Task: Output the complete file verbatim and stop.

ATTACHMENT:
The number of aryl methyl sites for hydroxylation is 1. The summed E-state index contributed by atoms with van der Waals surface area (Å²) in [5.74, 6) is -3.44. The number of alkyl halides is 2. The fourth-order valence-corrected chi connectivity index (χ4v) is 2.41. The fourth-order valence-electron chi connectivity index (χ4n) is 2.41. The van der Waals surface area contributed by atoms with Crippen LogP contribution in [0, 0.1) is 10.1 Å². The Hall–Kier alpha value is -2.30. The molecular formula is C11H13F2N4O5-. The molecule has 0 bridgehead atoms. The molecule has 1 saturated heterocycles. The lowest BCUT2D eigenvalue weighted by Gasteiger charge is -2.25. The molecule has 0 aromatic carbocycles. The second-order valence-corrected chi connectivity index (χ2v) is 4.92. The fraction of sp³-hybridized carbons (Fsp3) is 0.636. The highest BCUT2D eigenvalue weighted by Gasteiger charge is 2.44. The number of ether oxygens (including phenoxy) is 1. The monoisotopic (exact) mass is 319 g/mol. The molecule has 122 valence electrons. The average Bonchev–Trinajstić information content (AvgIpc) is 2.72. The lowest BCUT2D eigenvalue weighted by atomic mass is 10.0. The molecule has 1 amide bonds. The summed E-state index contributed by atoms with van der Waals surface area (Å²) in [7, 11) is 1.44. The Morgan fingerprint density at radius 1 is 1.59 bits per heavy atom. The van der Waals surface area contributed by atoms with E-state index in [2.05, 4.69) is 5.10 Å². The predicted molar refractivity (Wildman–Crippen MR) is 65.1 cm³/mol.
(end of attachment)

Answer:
The number of aryl methyl sites for hydroxylation is 1. The summed E-state index contributed by atoms with van der Waals surface area (Å²) in [5.74, 6) is -3.44. The number of alkyl halides is 2. The fourth-order valence-corrected chi connectivity index (χ4v) is 2.41. The fourth-order valence-electron chi connectivity index (χ4n) is 2.41. The van der Waals surface area contributed by atoms with Crippen LogP contribution in [0, 0.1) is 10.1 Å². The Hall–Kier alpha value is -2.30. The molecular formula is C11H13F2N4O5-. The molecule has 0 bridgehead atoms. The molecule has 1 saturated heterocycles. The lowest BCUT2D eigenvalue weighted by Gasteiger charge is -2.25. The molecule has 0 aromatic carbocycles. The second-order valence-corrected chi connectivity index (χ2v) is 4.92. The fraction of sp³-hybridized carbons (Fsp3) is 0.636. The highest BCUT2D eigenvalue weighted by Gasteiger charge is 2.44. The number of ether oxygens (including phenoxy) is 1. The monoisotopic (exact) mass is 319 g/mol. The molecule has 122 valence electrons. The average Bonchev–Trinajstić information content (AvgIpc) is 2.72. The lowest BCUT2D eigenvalue weighted by atomic mass is 10.0. The molecule has 1 amide bonds. The summed E-state index contributed by atoms with van der Waals surface area (Å²) in [7, 11) is 1.44. The Morgan fingerprint density at radius 1 is 1.59 bits per heavy atom. The van der Waals surface area contributed by atoms with E-state index in [2.05, 4.69) is 5.10 Å². The predicted molar refractivity (Wildman–Crippen MR) is 65.1 cm³/mol.